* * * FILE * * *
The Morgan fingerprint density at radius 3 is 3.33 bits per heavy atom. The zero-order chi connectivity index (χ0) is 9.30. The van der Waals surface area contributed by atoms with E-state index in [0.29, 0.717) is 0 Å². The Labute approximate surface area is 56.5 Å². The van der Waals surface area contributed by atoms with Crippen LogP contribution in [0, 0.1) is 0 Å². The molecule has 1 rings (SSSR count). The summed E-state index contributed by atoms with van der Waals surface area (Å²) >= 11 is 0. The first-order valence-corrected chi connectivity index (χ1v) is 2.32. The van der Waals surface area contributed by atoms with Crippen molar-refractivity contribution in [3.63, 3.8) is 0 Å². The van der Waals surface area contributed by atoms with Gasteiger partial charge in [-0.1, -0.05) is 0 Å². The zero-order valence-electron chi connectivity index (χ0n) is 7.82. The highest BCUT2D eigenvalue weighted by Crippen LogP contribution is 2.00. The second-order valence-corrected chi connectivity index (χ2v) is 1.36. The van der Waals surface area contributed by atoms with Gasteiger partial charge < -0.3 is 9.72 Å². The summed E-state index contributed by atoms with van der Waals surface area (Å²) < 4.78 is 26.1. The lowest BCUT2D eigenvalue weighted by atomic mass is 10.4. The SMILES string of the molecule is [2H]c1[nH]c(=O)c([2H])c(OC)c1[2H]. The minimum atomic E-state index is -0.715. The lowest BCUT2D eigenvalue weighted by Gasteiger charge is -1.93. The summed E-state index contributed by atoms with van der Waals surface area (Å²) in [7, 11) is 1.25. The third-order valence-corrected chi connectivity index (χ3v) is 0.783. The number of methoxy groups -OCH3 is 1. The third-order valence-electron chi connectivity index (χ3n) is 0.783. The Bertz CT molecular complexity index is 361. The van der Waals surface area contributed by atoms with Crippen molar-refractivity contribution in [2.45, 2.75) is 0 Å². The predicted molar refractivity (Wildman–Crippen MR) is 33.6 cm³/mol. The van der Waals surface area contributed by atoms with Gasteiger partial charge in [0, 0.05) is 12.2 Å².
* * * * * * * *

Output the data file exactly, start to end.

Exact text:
The Morgan fingerprint density at radius 3 is 3.33 bits per heavy atom. The zero-order chi connectivity index (χ0) is 9.30. The van der Waals surface area contributed by atoms with E-state index in [0.29, 0.717) is 0 Å². The Labute approximate surface area is 56.5 Å². The van der Waals surface area contributed by atoms with Crippen LogP contribution in [0, 0.1) is 0 Å². The molecule has 1 rings (SSSR count). The summed E-state index contributed by atoms with van der Waals surface area (Å²) >= 11 is 0. The first-order valence-corrected chi connectivity index (χ1v) is 2.32. The van der Waals surface area contributed by atoms with Crippen molar-refractivity contribution in [3.63, 3.8) is 0 Å². The van der Waals surface area contributed by atoms with Gasteiger partial charge in [-0.1, -0.05) is 0 Å². The zero-order valence-electron chi connectivity index (χ0n) is 7.82. The highest BCUT2D eigenvalue weighted by Crippen LogP contribution is 2.00. The second-order valence-corrected chi connectivity index (χ2v) is 1.36. The van der Waals surface area contributed by atoms with Gasteiger partial charge < -0.3 is 9.72 Å². The summed E-state index contributed by atoms with van der Waals surface area (Å²) < 4.78 is 26.1. The lowest BCUT2D eigenvalue weighted by atomic mass is 10.4. The SMILES string of the molecule is [2H]c1[nH]c(=O)c([2H])c(OC)c1[2H]. The minimum atomic E-state index is -0.715. The lowest BCUT2D eigenvalue weighted by Gasteiger charge is -1.93. The summed E-state index contributed by atoms with van der Waals surface area (Å²) in [7, 11) is 1.25. The third-order valence-corrected chi connectivity index (χ3v) is 0.783. The number of methoxy groups -OCH3 is 1. The third-order valence-electron chi connectivity index (χ3n) is 0.783. The Bertz CT molecular complexity index is 361. The van der Waals surface area contributed by atoms with Crippen molar-refractivity contribution in [2.45, 2.75) is 0 Å². The predicted molar refractivity (Wildman–Crippen MR) is 33.6 cm³/mol. The van der Waals surface area contributed by atoms with Gasteiger partial charge in [0, 0.05) is 12.2 Å².